COMM 2713 Final Study Guide Fall 2015
COMM 2713 Final Study Guide Fall 2015 COMM 2713 - 001
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Date Created: 12/10/15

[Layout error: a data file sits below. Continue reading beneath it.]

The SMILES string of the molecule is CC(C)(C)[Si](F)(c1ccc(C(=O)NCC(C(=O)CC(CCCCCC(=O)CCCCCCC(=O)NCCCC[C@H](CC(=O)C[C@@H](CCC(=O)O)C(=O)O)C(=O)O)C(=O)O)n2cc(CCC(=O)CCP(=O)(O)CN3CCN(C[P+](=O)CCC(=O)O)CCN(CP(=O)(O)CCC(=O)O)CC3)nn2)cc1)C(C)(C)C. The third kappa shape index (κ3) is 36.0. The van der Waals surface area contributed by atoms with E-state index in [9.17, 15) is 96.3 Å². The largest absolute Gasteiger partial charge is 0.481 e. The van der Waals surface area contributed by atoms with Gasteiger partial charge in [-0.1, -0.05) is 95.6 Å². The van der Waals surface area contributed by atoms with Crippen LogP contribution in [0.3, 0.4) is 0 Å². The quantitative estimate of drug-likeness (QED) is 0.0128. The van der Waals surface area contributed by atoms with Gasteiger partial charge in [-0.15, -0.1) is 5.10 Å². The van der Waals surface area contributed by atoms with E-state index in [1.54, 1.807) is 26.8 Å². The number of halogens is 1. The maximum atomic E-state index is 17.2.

Comm 2713 Final Study Guide Fall 2015 University of Oklahoma Theoretical Perspectives: • Post-positivism: approach the social sciences like the hard sciences. § Ex. People can be explained just like chemicals or other physical things. o Ontological commitments (what’s real) § Post-positivists treat things as if they are real (social constructionism: we make the world that we live in). § Ex. Police having authority over us because we give them that authority. o Epistemological commitments (how you find out about something) § Post-positivists are objective. § Ex. They would look at situations as if it were an ant farm. (From the outside-in) o Axiological commitments (values brought to your research) § Value-free § No moral compass § Ex. A post-positivist would look at a situation and regardless of what’s going on, say whether it works or not. • Interpretive o Ontological commitments § Interpretive theorists believe that meaning comes from interaction. • The idea of 9/11 is socially constructed by people and because of this interaction; it conveys meaning that is real to us. o Epistemological commitments § Epistemologists are subjective. • They look at the world through their subject’s viewpoint. • However, they do not take sides. • They also bring their ideas about social life to their research. § Shared knowledge is necessary in order to make sense of social life. o Axiological commitments § Value-neutral • They study a cultures value, but they don’t identify themselves with them. § The goal: To look with their subject and understand them. • The explanation given to subjects often does not resonate well with them. Goals of theories: • Predict: A good theory should be able to predict an outcome with confidence based on the characteristics that a subject provides. o Ex. The more you self-disclose, the closer you will become to a person (social penetration theory) • Explain: Additionally, a good theory should also be able to explain the behavior behind why something happened as it did. o Ex. The reason why you self-disclosed was because someone self-disclosed to you first (law of reciprocity) • Understanding: A good theory is parsimonious, simple and not complex. It should offer the overview of what the theory does with as few ‘moving parts’ as possible. o Ex. (T = x1 – x2/s1/n1^2+s2/n2^2) vs. E=mc^2 § Einstein’s theory of E=mc^2 is parsimonious, because it offers the big overview of what’s happening, but it’s anything but easy to understand when you break it down. Characteristics of good theories: • Testability: o The ability to tstt whether or not you’re right. § Ex. 1 nuclear bomb was able to be tested and proved to work. • Falsifiability: o The ability to disprove a theory. o A good theory is specific enough to be wrong. § Ex. Fortune cookies; these are extremely broad in their meanings and therefore can’t be disproved. • Parsimony: o The ability to explain a lot with a little. § Ex. E=mc^2 § Ex. A tornado survey with only three questions v. a tornado survey with fifty. • Heuristic Value: o Able to tell you something that you didn’t already know. § Non-heuristic ex: texting while driving is bad. (We know this) § Heuristic ex: The majority of people cannot multitask effectively. • Scope: o Being as fundamental as possible o Covering as many different dimensions as possible. Concepts: • Power is: o Altering behavior: getting someone to do something that they otherwise wouldn’t do. o Controlling the agenda: the ability to control what decisions are made § This isn’t a defining aspect of power. o Managing perceptions: Convincing people that they don’t have a problem. § This is an important aspect of power. o A neutral concept § Power can be abused § It also facilitates organization & cooperation • Ex. The military because they have a clear command and control. • Control is: o Using power as a resource to alter behavior • Organizations: o Are interdependent and have a main goal o Anyone can be a member of multiple organizations • Definition of Mass Communication o At its source, mass communication has: § Organizational (not individual) basis § Economic relationships to receivers • It is generated to make money § Barriers to access • Such as: cash, production, employees, recording equipment, etc. o Also, the internet changes some of this § It allows the digital generation to be more fluent with technology and have easier access to media. • Passive v. Active Visions of the audience o Passive: the context “washes” over them. § The message will have the same effect on everyone despite history, culture, gender, etc. § Everyone who is vulnerable to the context will be affected in the same way. § Vulnerabilities = Same ethnicities, choice to be exposed, psych variables, and social variables. o Active: audiences cognitively interpret the messages that they are exposed to. § Individuals interpret messages differently based on social experience and location. § Individuals also draw upon cultural resources to interpret messages. § Audiences can’t help but be critical of mediated messages since they have to interpret in order to understand them. Theories • Systems Theory o Comm Phenomenon: The adding of feedback to the transmission model of communication which can either be positive or negative. o Explanation: With positive feedback, it makes the system change. With negative feedback, it keeps the system the same. o Application: Telling your significant other that you love them just the way they are is an example of negative feedback because you’re encouraging them to stay the same. In contrast, telling them they could lose a couple lbs is positive feedback because you’re encourage them to change. • Symbolic Convergence Theory o Comm Phenomenon: How groups work to come together and communicate as a single entity. WE instead of I. o Explanation: The theory focuses on three key concepts. 1. Fantasy theme: Not about the task at hand, but about outside immediate goals. 2. Group Fantasy: A shared understanding. 3. Rhetorical Vision: Visions large enough to capture big cultures. o Application: You can use SCT to evaluate a group that you’re in based on its cohesiveness, destructiveness, or dramatization and either contribute or break away from it. • Cybernetics o Comm phenomenon: Draws on systems theory and focuses on information and how you receive it. o Explanation: Cybernetics uses redundancy, signal, and noise in order to determine how well you receive a message. o Application: Making a message highly salient in respect to the noise that is interfering with the reception of the message. • Social Judgment Theory o Comm Phenomenon: changing attitudes in a gradual process at the edge of what you believe to be acceptable. o Explanation: Social Judgment Theory uses an anchor point, latitude of acceptance, latitude of rejection, and latitude of non-commitment in order to rank attitudes and see how best to nudge attitudes toward a perspective. o Application: Persuading a person to your point of view by nudging them into the latitude of non-commitment. • ELM o Comm Phenomenon: The type of mental processing that we engage in (Central/peripheral) o Explanation: We use the central route of processing for messages that we have an interest in and the peripheral route for messages that we don’t particularly have an interest in. o Application: For messages that you’re interested in, you’ll have a high need for cognition and therefore use the central route of processing. For messages that you’re not interested in, you’ll use “cues” like reciprocation, consistency, social proof, liking, and authority in order to act peripherally. • Cognitive Dissonance Theory o Comm Phenomenon: People experience conflict between two beliefs or an action and a belief and strive to connect these two together to make them consistent. o Explanation: Cognitive Dissonance Theory uses minimal justification (giving a person just enough motivation) and compliance to shift attitudes (having someone do something without believing it). o Application: Giving a speech about a topic that you do not believe in will lead you to want to defend that point of view. • Structuration Theory: (not in book) • Critical Theory of Communication in Organizations: o Comm Phenomenon: The way in which communication practices in organizations undermine fully representative decision-making. (Corporate colonization) o Explanation: Managers use communication that flows down, strategically controls, and seeks consent of its subordinates. o Application: As a supervisor, you should seek to use communication that promotes individual benefits and also seek technical advice from those who have experience. • Agenda Setting o Comm Phenomenon: The media agenda sets the public agenda o Explanation: The media does not change attitudes, but rather priorities. It tells people what to think about, but not what to think. o Application: Look at what the media presents as important and it will be noticeable among the community that they see those same issues as important. • Media Ecology o Comm Phenomenon: The medium of technology used is what affects us, not the content of the message. o Explanation: Media ecology uses technological determinism to describe how the technology controls our lives. o Application: With the introduction of new technology, we listen to and watch different things because new media outlets are available to us. • Issue ownership o The ability to set the voters’ agenda to issues that your specific party is identified with. This allows your party to win elections. • Framing o Comm Phenomenon: Certain aspects of a story are being made more salient than others and this shaped people’s opinions and decisions. o Explanation: Framing uses four key elements to frame. 1. Describes the nature of the problem 2. Explains who’s responsible for the problem 3. Suggests solutions for the problem 4. Offers a moral perspective of the problem o Application: The war frames and crime frames that were used following 9/11. In both frames, support for the war and continued support with ground troops for the war were granted, but the crime frame did not allow continued support if civilians were caught in the mix. • Cultural Studies (Hall) o Comm Phenomenon: How media content promotes consent for the dominant ideologies. o Explanation: The way in which we view what makes someone successful influences how we use ideology, that is, the framework through which we interpret, understand, and make sense of social life. o Application: Private industries that wish to keep the status quo going do this by using mass media to promote support for their ideologies that will keep them benefitting. § Not a conspiracy. • Genderlect Styles o Comm Phenomenon: Communication between genders is intercultural communication. o Explanation: Women communicate to foster relationships, whereas men communicate to increase their status. This causes differences in gender communication and can lead to problems. o Application: In order to communicate competently, a man would have to put aside-achieving status when talking to a woman; a women would have to work to gain status when talking to a man. • Standpoint Theory o Comm Phenomenon: The social world is more effectively viewed from the perspective of the expressed. o Explanation: Those who have less power know more about those who have all the power than those with all the power know about those with no power. o Application: Take the view of someone who is in a subordinate position and attempt to see what they see. • Muted Group Theory o Comm Phenomenon: Marginalized groups have to try and express their experience with the dominant group’s language tools. o Explanation: Marginalized groups face the power of naming and communicating through public power such as: Role (social roles), costuming, and public presentation. o Application: Using words that describe (name) your situation effectively, and presenting yourself how it would be socially acceptable. • Political Economy of Media o Comm Phenomenon: The way that a company is structured strongly affects its content. o Explanation: How a company makes its money will determine how it operates. § Advertising-based media focuses on those who can afford their products. § Public-service media focuses on the educational portion more because they don’t have to appeal to those who can afford their products. o Application: Figure out how a company makes their money and you will be able to determine the way that they operate. • Priming o Comm phenomenon: Making certain aspects of an issue or problem more salient than others so that they stick out more. o Explanation: Priming uses episodic and thematic framing to make you think about things because of instances that happened (episodic) or to think of social phenomenon as social (thematic). o Application: The media use past events such as terrorist attacks to prime us when new shootings happen in the country. This leads us to think that a terrorist could have done the shooting. • Aristotelian Rhetoric o Comm phenomenon: The speaker and speech itself are who generates the persuasion of the message. o Explanation: No matter who the audience is or when the audience is, the speaker and speech’s effectiveness will remain the same. It’s also based on the logical, ethical, and emotional proof that a speaker has. o Application: A speaker with good logical, ethical, and emotional proof will be effective toward any audience at any time. • Social Learning Theory o Comm Phenomenon: People model the behavior they see in the media based on their perceived rewards or punishments. o Explanation: If someone in the media performs in a way that gets them rewarded, people will model that behavior and vice versa for people who are seen as getting punished for negative behavior. o Application: Expose children to media that displays the kind of behavior that you wish them to portray as little humans. • Uses & Gratifications o Comm Phenomenon: Not about what media does to people, but about what people do with media. o Explanation: This theory sees the people as using media for information, managing their emotions, and for company. It also empowers the audience to use selective attention and selective perception. o Application: You use various media outlets in order to gather information and also get some incidental learning that you weren’t expecting to get. • Cultivation o Comm Phenomenon: Tries to predict and explain the long term effects of media exposure. o Explanation: Assumes that differences in attitudes, beliefs, and behaviors are based on media exposure. It also assumes that people don’t use media selectively. o Application: People who watch a lot of t.v. tend to confuse t.v. reality with real reality (cultural effect) and heavy media use doesn’t allow a diverse pool of attitudes, values, and beliefs to exist because everyone is uniform in what they believe (mainstreaming). • Structuration Theory o Comm Phenomenon: How an organization is created and recreated through action(s). o Explanation: A structure is a complex web of rules and institutions that we live in and we choose whether or not to follow those rules and institutions and therefore alter how an organization is created and recreated. o Application: Because there are rules that are expected to be followed, individuals will most likely follow the same patterns of behavior that have been exhibited in the past in order to maintain their position in the present. § Ex. An employee gets fired for speaking up about a wrongdoing in the office and you, taking notice of this, do not speak up when you observe a wrongdoing because you don’t want to get fired too. • Narrative Paradigm o The theoretical framework that views narrative as the basis of all human communication. • Narrativity o Comm Phenomenon: Assigning real events the coherence of a story o Explanation: This creates a “true story” that “seems to tell itself” even if it isn’t necessarily coherent. § Not the same as: • Annals – list of events • Chronicles – Unfinished stories (like diaries)